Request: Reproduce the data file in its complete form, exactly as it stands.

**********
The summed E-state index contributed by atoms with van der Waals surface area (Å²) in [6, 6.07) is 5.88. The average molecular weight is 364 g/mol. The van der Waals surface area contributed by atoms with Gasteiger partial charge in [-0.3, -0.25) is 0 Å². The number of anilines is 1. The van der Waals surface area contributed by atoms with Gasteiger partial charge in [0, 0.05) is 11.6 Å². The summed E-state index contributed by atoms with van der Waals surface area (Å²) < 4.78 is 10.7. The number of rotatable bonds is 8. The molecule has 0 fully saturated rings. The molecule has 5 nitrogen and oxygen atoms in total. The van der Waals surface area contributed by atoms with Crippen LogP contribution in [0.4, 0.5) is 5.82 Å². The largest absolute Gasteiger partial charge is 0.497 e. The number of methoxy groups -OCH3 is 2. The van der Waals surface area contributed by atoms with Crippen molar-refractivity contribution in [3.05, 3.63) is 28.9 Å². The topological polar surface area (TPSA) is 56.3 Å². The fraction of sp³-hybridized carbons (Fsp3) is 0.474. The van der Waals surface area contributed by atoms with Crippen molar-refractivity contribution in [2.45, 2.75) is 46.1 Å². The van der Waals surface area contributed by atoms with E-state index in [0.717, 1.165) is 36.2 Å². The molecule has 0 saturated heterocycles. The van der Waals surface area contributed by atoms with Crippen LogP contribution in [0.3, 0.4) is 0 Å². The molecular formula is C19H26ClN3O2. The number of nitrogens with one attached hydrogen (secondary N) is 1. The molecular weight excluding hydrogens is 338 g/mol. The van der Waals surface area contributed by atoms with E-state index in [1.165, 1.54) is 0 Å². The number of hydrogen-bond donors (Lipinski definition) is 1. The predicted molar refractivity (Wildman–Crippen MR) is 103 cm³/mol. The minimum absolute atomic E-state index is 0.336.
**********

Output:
The summed E-state index contributed by atoms with van der Waals surface area (Å²) in [6, 6.07) is 5.88. The average molecular weight is 364 g/mol. The van der Waals surface area contributed by atoms with Gasteiger partial charge in [-0.3, -0.25) is 0 Å². The number of anilines is 1. The van der Waals surface area contributed by atoms with Gasteiger partial charge in [0, 0.05) is 11.6 Å². The summed E-state index contributed by atoms with van der Waals surface area (Å²) < 4.78 is 10.7. The number of rotatable bonds is 8. The molecule has 0 fully saturated rings. The molecule has 5 nitrogen and oxygen atoms in total. The van der Waals surface area contributed by atoms with Crippen LogP contribution in [0.4, 0.5) is 5.82 Å². The largest absolute Gasteiger partial charge is 0.497 e. The number of methoxy groups -OCH3 is 2. The van der Waals surface area contributed by atoms with Crippen molar-refractivity contribution in [3.05, 3.63) is 28.9 Å². The topological polar surface area (TPSA) is 56.3 Å². The fraction of sp³-hybridized carbons (Fsp3) is 0.474. The van der Waals surface area contributed by atoms with Crippen molar-refractivity contribution in [2.45, 2.75) is 46.1 Å². The van der Waals surface area contributed by atoms with E-state index in [0.717, 1.165) is 36.2 Å². The molecule has 0 saturated heterocycles. The van der Waals surface area contributed by atoms with Crippen LogP contribution in [0.3, 0.4) is 0 Å². The molecular formula is C19H26ClN3O2. The number of nitrogens with one attached hydrogen (secondary N) is 1. The molecular weight excluding hydrogens is 338 g/mol. The van der Waals surface area contributed by atoms with E-state index in [1.165, 1.54) is 0 Å². The number of hydrogen-bond donors (Lipinski definition) is 1. The predicted molar refractivity (Wildman–Crippen MR) is 103 cm³/mol. The minimum absolute atomic E-state index is 0.336.